Whatever your role or interest in forest reproductive material, you will need to have an understanding of how it "works" biologically. A basic knowledge may be adequate, but it may need to be advanced. The way trees and forests reproduce is, on the one hand, quite simple to understand - but the more you need to work in detail, the more complicated it becomes. The need for a scientific understanding to underpin your work is probably greatest in this branch of forestry than any other. The relevant sciences are biology, silviculture, and genetics. We list them here with their main topics:
Biology - knowledge of tree seed and vegetative reproductive biology is fundamental. Good techniques of selection, collection, testing, storage, etc. as well as the other applied sciences of silviculture and genetic improvement depend on a good understanding of their biological basis. The key topics are: basic cellular processes; taxonomy of the flowering plants; form and development of trees; vegetative growth; formation of flowers, flower structure and function (pollination and fertilisation), fruit development, seed development, fruit maturity and seed dispersal; conditions for seed germination, germination processes, and seedling growth and development. Most textbooks on plant propagation or seed handling will have sections on seed biology.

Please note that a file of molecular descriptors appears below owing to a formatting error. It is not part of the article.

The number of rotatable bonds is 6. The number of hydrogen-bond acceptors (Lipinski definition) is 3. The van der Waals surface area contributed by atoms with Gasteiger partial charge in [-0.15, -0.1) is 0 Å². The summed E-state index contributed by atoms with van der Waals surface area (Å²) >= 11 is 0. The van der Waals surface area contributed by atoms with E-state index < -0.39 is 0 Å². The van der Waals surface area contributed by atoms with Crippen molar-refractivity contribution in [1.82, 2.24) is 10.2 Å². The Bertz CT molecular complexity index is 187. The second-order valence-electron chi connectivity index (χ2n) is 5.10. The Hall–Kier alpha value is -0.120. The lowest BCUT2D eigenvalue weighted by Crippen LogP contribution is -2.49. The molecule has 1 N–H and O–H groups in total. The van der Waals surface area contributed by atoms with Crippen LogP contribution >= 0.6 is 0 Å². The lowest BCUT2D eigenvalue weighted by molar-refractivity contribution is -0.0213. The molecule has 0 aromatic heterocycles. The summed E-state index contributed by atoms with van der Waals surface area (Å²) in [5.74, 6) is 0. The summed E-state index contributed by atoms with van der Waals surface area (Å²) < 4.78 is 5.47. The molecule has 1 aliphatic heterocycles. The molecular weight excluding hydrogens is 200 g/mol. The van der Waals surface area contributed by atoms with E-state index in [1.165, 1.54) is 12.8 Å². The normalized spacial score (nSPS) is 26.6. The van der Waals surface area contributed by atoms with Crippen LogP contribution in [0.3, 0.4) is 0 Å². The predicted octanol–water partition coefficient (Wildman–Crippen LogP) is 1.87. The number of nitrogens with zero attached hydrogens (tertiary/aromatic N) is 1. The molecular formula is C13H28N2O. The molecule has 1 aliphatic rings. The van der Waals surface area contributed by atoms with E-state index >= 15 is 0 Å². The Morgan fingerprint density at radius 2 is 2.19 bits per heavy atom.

Silviculture - applies biological knowledge so as to use and improve trees and forests for the goods and services they provide. Key topics are: climate environment; ecological systems - structure, functions and processes (especially natural regeneration); context and objectives of silviculture; silvicultural systems in natural forest (i.e.encouraging regeneration of selected species, improving growth, control of pests etc) ; afforestation methods (artificial regeneration); species and provenance selection; plant production including nursery techniques; plantation techniques (e.g. plant density, thinning, pruning, weeding, etc.); harvesting methods; and individual species ecology and silviculture. Silvicultural textbooks may have detailed notes about individual species, and their reproduction.
Genetics - combines both biology and silviculture to understand and improve the quality and quantity of tree and forest goods and services that are under genetic control. Topics include: basic genetic principles and concepts; population genetics (selection, mutation, migration, isolation); controlled pollination; vegetative propagation; establishment and measurement of test plantations (species, provenance, clonal etc); breeding methods; seed orchards and management; species and provenance testing; hybridisation; advanced techniques, including genetic engineering. Genetics textbooks may include information on biology.
Of course, these are not the only sciences required for successful use of forest reproductive material - social, managerial, economic, and political sciences will also be essential - but they must be applied to a foundation of sound, applied, biological knowledge.
See SELECTED REFERENCES - GENERAL for some helpful basic texts on the above sciences.